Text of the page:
Senator John Kerry, the defeated 2004 Democratic Presidential candidate, is sounding like a candidate again. But his recent spouting off about Iraq has served to divert attention from accusations that could sink any future presidential run. Kerry is the target of a lawsuit that accuses him of trying to suppress a documentary that told the truth about his anti-Vietnam War activities.
Kerry, who became famous for saying he voted for an Iraq funding bill before he voted against it, has been lashing out at the Bush administration for its handling of the war in Iraq. In early April he wrote an op-ed piece for the New York Times and then appeared on Meet the Press and ABC’s This Week. His first message was that if Iraq did not successfully form a government by May 15th, then “we will immediately withdraw our military.” If they succeed in forming a government by May 15th, then “we must agree on another deadline: a schedule for withdrawing American combat forces by year’s end.”
The Bush exit strategy, which does not include an artificial deadline, is that as Iraqi forces stand up, American and Allied forces can step down. The decision to remove our troops will be based on the conditions on the ground, not some arbitrary date.
Kerry, who on NBC’s Meet the Press announced that he now supports Sen. Russ Feingold’s call for censuring President Bush, said that May 15, which is five months after the December 2005 parliamentary elections in Iraq, should be plenty of time to have formed a unity government. This figure of five months has been repeated over and over in the media to suggest the political parties in Iraq are unable to move forward. But the fact is that at the time Kerry wrote his piece for the Times, and appeared on Meet the Press, it had been less than two months since the results of the election had been finalized, and that was followed shortly thereafter by the bombing of the Golden Mosque in Samara. In the aftermath, both the Sunnis and the Shi’ites have shown great restraint, and a desire to make the process work.
Here are the facts: three national elections took place on time last year. The three sides, including the Kurds, have shown a desire to create a peaceful, democratic society. Former dictator Saddam Hussein is on trial. Progress is being made. A new government has been formed.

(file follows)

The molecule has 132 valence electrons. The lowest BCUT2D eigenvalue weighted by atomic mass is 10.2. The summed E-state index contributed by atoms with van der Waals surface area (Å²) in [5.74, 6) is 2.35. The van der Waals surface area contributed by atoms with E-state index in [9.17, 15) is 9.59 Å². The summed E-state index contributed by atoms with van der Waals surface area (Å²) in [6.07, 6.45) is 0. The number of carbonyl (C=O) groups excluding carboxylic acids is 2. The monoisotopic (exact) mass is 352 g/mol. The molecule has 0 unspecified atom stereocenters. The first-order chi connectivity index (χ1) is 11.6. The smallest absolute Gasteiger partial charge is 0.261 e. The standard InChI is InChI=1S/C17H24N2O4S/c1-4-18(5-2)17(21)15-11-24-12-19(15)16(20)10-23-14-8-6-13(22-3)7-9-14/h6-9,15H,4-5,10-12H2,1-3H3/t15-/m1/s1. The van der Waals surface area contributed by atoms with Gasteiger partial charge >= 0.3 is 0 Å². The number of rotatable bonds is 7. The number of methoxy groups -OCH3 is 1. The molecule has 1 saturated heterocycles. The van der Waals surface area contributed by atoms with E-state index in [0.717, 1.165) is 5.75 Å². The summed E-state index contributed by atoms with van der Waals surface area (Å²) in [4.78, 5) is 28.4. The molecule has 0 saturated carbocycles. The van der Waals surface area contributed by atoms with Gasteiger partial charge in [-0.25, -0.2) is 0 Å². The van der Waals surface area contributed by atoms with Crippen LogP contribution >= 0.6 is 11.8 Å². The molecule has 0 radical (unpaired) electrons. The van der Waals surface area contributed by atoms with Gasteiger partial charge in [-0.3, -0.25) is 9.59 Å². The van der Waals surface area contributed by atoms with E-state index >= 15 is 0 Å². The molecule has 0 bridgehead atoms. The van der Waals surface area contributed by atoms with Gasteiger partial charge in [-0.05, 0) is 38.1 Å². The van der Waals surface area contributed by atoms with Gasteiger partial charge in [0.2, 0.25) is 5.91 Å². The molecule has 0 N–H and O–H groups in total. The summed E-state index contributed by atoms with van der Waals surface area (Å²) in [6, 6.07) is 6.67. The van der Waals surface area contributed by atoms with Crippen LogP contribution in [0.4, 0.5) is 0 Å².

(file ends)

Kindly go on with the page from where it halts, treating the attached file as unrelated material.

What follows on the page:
Gen. Peter Pace, chairman of the Joint Chiefs of Staff, reported in April that in one year, the Iraqi army had gone from a handful of battalions to almost 130, and from almost no brigades or divisions to more than 30 brigades and eight to 10 divisions. He added that “83 percent of all operations are led solely by Iraqis or Iraqis and coalition forces, with the other 17 percent being coalition-only (operations).”
Despite this progress, Kerry keeps talking about artificial and arbitrary deadlines. Perhaps Kerry is trying to take attention off his current legal and public relations problems, as he weighs his options heading into the 2008 Democratic primaries. He has recently created a controversial defense fund to cover his legal expenses in a defamation lawsuit filed last fall by Carlton Sherwood, former marine, Pulitzer-prize-winning journalist and producer of “Stolen Honor,” the film that caused so much controversy just before the presidential election of 2004.
The film provided accounts of several former POWs from the Vietnam War who talked about how John Kerry’s Senate testimony in 1971 adversely impacted their time in captivity in the “Hanoi Hilton” prison camp. Sherwood interviewed 17 former POWs for the film, who spent a combined total of 109 years and three months in captivity. The film criticized Kerry for his role in organizing the Winter Soldier investigation for the Vietnam Veterans Against the War. In statements that are now seen as gross exaggerations if not lies, Kerry had told a Senate committee that he and others had committed crimes and atrocities during the Vietnam War “on a day-to-day basis with the full awareness of officers at all levels of command.” Kerry vividly described what he said that Vietnam veterans had told at the investigation: that “they had personally raped, cut off ears, cut off heads, taped wires from portable telephones to human genitals and turned up the power, cut off limbs, blown up bodies, randomly shot at civilians, razed villages in fashion reminiscent of Genghis Khan?”
When Sinclair Broadcasting announced its intention to air the documentary, the liberal-left was so concerned that it could adversely affect Kerry’s run for the presidency in 2004 that it waged a multi-faceted pressure campaign complete with threats of government action and investor lawsuits. That resulted in Sinclair deciding instead to air a one-hour special on the topic that included just over five minutes of “Stolen Honor.”
Sherwood’s lawsuit accuses Kerry of being part of a conspiracy to discredit and silence Sherwood and “Stolen Honor” through a campaign of falsehoods. You can learn more about this important case by visiting the website of the Vietnam Veterans Legacy Foundation.